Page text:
and also column level directives –

  •  /idx, /index, /indexed     Will create a non unique index on the associated column.
  • /unique     Creates a unique constraint.
  • /check     Creates a check constraint with with comma or white space delimited values e.g. /cc Y N
  • /constant     When generating random data for a table set this column to a constant value, quotes will be added if needed.
  • /values     Comma separated list of values to use when generating random data. For example /values 1, 2, 3, 4 or /values Yes, No.
  • /upper     Forces column values to upper case.• /lower     Forces column values to lower case.
  • /nn, /not null     Adds a not null constraint on the column.
  • /between     Adds a between check constraint on the column.
  • /hidden, /invisible     Hidden columns are not displayed using select * from table.
  • /references, /reference, /fk     Foreign key references e.g. /references table_name. You can also reference tables that are not part of your model.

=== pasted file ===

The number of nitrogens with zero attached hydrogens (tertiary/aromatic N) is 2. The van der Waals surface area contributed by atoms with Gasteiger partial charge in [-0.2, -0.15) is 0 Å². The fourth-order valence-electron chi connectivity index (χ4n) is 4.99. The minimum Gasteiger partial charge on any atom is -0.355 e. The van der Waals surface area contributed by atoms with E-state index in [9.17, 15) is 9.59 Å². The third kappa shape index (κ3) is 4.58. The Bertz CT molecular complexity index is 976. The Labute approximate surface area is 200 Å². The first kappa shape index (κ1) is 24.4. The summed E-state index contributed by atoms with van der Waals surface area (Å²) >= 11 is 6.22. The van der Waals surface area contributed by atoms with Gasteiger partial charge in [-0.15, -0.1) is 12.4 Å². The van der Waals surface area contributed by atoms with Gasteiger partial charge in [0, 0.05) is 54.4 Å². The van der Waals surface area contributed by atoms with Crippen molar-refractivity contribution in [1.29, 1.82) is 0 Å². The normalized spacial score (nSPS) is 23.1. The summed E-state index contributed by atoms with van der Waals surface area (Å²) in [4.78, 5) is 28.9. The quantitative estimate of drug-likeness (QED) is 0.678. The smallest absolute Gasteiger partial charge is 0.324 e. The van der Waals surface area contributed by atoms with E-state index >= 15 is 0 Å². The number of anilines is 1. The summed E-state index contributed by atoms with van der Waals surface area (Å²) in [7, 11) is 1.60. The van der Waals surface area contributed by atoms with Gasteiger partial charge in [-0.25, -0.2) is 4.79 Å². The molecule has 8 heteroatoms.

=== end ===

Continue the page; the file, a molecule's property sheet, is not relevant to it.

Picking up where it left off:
• /pk     Identifies single column as table primary key. It is recommended not manually specify primary keys and let this app create them for you.

So you can a huge amount of control over the output DDL.

However, remember earlier when I said the DDL used some 12c syntax – what if you’re still on 11g? Well you can control that via the settings, either by including –

#db: 11g

in your markup in the left pane, or use the settings button to change it. It’s worth also looking in the Syntax and Examples section as it contains (funnily enough) lots of syntax and examples that you can learn from.

APEX 5.1 – Interactive Grid – Master Detail